The Leeds Lieder Festival came to a close for this year. This lunchtime recital was one of the highlights.
You would need an impressive level of stamina in order to experience all the events on offer at Leeds Lieder this season – from a packed schedule of daytime recitals, lectures and Masterclasses, this one looked the most intriguing, and so it proved to be. It was a demanding hour or so of music, absent of any real crowd pleasers yet entirely engrossing from start to finish.
The theme of Solitude has been explored by many artists, with Wordsworth perhaps the most fulsome in praise of “…solitude, / More active even than ‘best society’/ Society made sweet as solitude / By silent inobtrusive sympathies / And gentle agitations of the mind.” Purcell’s O Solitude expresses similar sentiments over a mesmerising ground bass repetition, sonorously played by Anna Tilbrook. Katherine Philips’ reflections (translated from the French of Marc-Antoine de Gérard) on the ‘sweetest choice’ were given dramatic expression by James Gilchrist.
Many singers will happily place themselves behind a music stand even for, say, Heidenröslein, and the more confident will often dispense with the stand for tricky songs such as Abschied from Schwanengesang, not always to helpful effect. James Gilchrist clearly will have none of such namby-pamby ways, dispensing with the score for such a piece as Einsamkeit, (Solitude) which extends to twelve stanzas of eight not-exactly easy lines. It’s rarely performed in recital – for the reason why, see the previous sentence – but Schubert himself valued the work, calling it “…the best thing I’ve ever done…” It was written in 1818 to verses by his friend Mayrhofer, and fortunately Schubert was to go on to write so much greater music.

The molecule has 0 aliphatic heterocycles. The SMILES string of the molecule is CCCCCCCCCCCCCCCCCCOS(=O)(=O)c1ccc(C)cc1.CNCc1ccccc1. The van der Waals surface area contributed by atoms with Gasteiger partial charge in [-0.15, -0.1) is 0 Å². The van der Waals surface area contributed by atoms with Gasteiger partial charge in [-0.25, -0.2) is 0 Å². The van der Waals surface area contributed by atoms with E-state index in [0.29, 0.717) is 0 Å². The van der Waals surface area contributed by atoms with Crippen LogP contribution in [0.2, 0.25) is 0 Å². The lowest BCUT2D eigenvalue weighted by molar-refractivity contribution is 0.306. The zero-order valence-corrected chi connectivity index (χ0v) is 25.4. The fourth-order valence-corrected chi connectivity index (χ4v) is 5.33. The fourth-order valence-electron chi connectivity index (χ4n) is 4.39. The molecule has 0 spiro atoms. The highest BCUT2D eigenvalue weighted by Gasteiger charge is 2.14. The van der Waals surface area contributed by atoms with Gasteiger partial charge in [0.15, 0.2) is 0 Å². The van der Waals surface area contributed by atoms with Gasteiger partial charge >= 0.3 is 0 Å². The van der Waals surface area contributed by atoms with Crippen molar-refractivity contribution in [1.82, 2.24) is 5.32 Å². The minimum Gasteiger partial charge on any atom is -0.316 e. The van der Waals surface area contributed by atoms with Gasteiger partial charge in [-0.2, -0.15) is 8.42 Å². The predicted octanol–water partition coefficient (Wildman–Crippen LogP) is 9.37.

“It was a demanding hour or so of music… yet entirely engrossing from start to finish”
Despite its length and challenging piano part – played by Anna Tillbrook with apparently insouciant skill – the piece has undoubted appeal when performed with such passion and commitment as James Gilchrist did here. You can sense the makings of the later Schubert in the setting of lines such as ‘Und der Lichten Quelle Rand,/ Ach, dass er hinweggemusst!’ (And the edge of the bright stream / Alas! That he had to leave.’ It certainly deserves a wider audience provided that the performers are up to the challenge.
A modern song cycle, composed by Jonathan Dove for these performers, provided a more sombre taste of Solitude. Setting extracts from Tennyson’s poem In Memoriam and given the title Under Alter’d Skies, the piece traces the poet’s frame of mind from despair to a kind of acceptance, and its changing moods were finely delineated by both singer and pianist here, the aching tone of ‘And in my heart, if calm at all, / If any calm, a calm despair’ as poignant as the consolation of ‘I prosper, circled with thy voice.’
Samuel Barber said of the poems written between the eighth and twelfth centuries which he set as Hermit Songs, “I find them very direct, unspoiled and often curiously contemporaneous in feeling.” First performed by Leontyne Price and the composer in 1953, these vignettes have a distinct charm, especially in ‘The Monk and his Cat,’ a wryly humorous address from monk to pet, the claws of the animal clearly suggested in the piano part. Gilchrist and Tillbrook performed them to great acclaim.
This was our last of the Leeds Lieder Festival offerings, and you can catch up with the entire season on demand until July 18th at leedslieder.org.uk.